In a report published earlier this week in al-Jazeera, Aref Abu Hatem, a political analyst, looked at Yemen’s current political predicament as the old and the new battle for power, both entities intent on claiming Yemen’s future for its own. Rather than foretell Yemen’s unravelling and pending doom, Hatem looks at Yemen’s political equation as the last revolutionary convulsion.
He explained how former President Ali Abdullah Saleh’s political battle against UN Special Envoy to Yemen, Jamal Benomar will only delay the inevitable: Yemen’s victory over nepotism and the birth of a modern civil state. He wrote, “The ever-protracted political battle which opposed former President Saleh and Benomar will not fail the National Dialogue Conference … it will only require all participants to exert more efforts in finding a democratic common ground.”
Putting his finger on Yemen’s biggest controversy, Hatem warns that faced with such levels of state corruption and systematic mis-management, Yemen faces two choices: the people could chose to exert their revenge on the old regime by dragging all actors and players to court, thus quenching their thirst for justice, or the nation could chose to heal its wounds by forgiving its former leaders against the assurances the old guard will completely and unconditionally retire from political life, making room for Yemen’s next generation of politicians.
Only where do you start in a country such as Yemen where every nook and cranny have been corrupted, rotten to the core? How can a country move on and build sound foundations when its main players have contributed to the corrosion of the state in the first place.
Because former President Saleh has allowed corruption to grab hold of Yemen at all levels, as cancer would on healthy cells, building trust and good governance reflexes will prove tricky and complicated.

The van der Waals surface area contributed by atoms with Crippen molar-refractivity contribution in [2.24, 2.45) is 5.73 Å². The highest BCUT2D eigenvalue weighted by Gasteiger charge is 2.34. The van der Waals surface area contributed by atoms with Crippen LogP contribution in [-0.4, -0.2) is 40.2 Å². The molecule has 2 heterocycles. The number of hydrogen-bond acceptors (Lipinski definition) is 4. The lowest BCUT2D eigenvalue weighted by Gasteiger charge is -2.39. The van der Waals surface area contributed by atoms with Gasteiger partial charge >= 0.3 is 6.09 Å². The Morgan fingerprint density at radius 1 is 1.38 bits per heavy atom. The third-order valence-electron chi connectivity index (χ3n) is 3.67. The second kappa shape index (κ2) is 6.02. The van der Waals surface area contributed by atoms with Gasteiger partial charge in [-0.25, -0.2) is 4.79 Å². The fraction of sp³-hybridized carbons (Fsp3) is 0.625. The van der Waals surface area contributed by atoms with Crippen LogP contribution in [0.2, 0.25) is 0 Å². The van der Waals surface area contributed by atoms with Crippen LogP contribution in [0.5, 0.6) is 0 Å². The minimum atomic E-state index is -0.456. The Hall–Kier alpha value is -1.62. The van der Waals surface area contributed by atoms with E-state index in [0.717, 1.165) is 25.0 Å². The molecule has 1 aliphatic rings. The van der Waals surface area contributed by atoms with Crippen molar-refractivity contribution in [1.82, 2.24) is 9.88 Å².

Hatem notes in his report that it is because former President Saleh seeks to secure its political legacy and secure his family’s heritage that he has been so bent on derailing the NDC and democratic reforms. So far, chaos has been Saleh’s best line of defence.
“The old regime has been pernicious, most public servant’s hands have been tainted,” wrote Hatem.
He went on saying, “The former president a long history of political stubbornness … He does one thing and its opposite at the same time … This is what makes him insist on both being granted immunity and being allowed to remain in politics.”
But after months of political wrangling Yemen stands at an important crossroads.
All parties are acutely aware of the fact that should the NDC fail to find a compromise the country could see revolutionaries return to the streets. And as with every revolution, no power or faction will be able to control or foretell which direction such an uprising will lead to. By definition chaotic, another uprising could see the arrival onto the scene of unforeseen powers and factions, something western and regional powers are not willing to allow.
Opening up Yemen to the unknown is certainly not an eventuality the GCC, the US and the EU are prepared to tolerate.
Yemen has one last opportunity to salvage its ailing institutions and reinvent a modern civil state or face chaos. Either, Benomar and the General People’s Congress manage to set aside their differences by facing a few hard realities or Yemen will head to a brick wall.
Only the NDC warned Hatem can save Yemen at this stage.
Hatem further warned against Yemen’s recent wave of violence, noting that the frequency of kidnappings and assassinations are the mere symptoms of the country’s inner battle for control as factions have taken to covert operations to carry blows to their enemies and forward their agendas.
And indeed several security experts have warned that elements within Yemen would try to play terror and insecurity to derail the NDC and prevent the impoverished nation from resuming its transition of power.
If factions did indeed supported revolutionary in their opposition to Saleh’s rule, many do not wish to see their power diminished as Yemen takes its next step toward democracy. For many 2011 uprising should have only marked the end of Saleh and the subsequent rise, not the arrival onto the scene of new powers.
A country with endless prospects and opportunities Yemen should never have had to suffer through so much poverty and institutional decay. Two years after 2011 uprising, Yemenis have now the opportunity to set things right and move together toward a brighter future.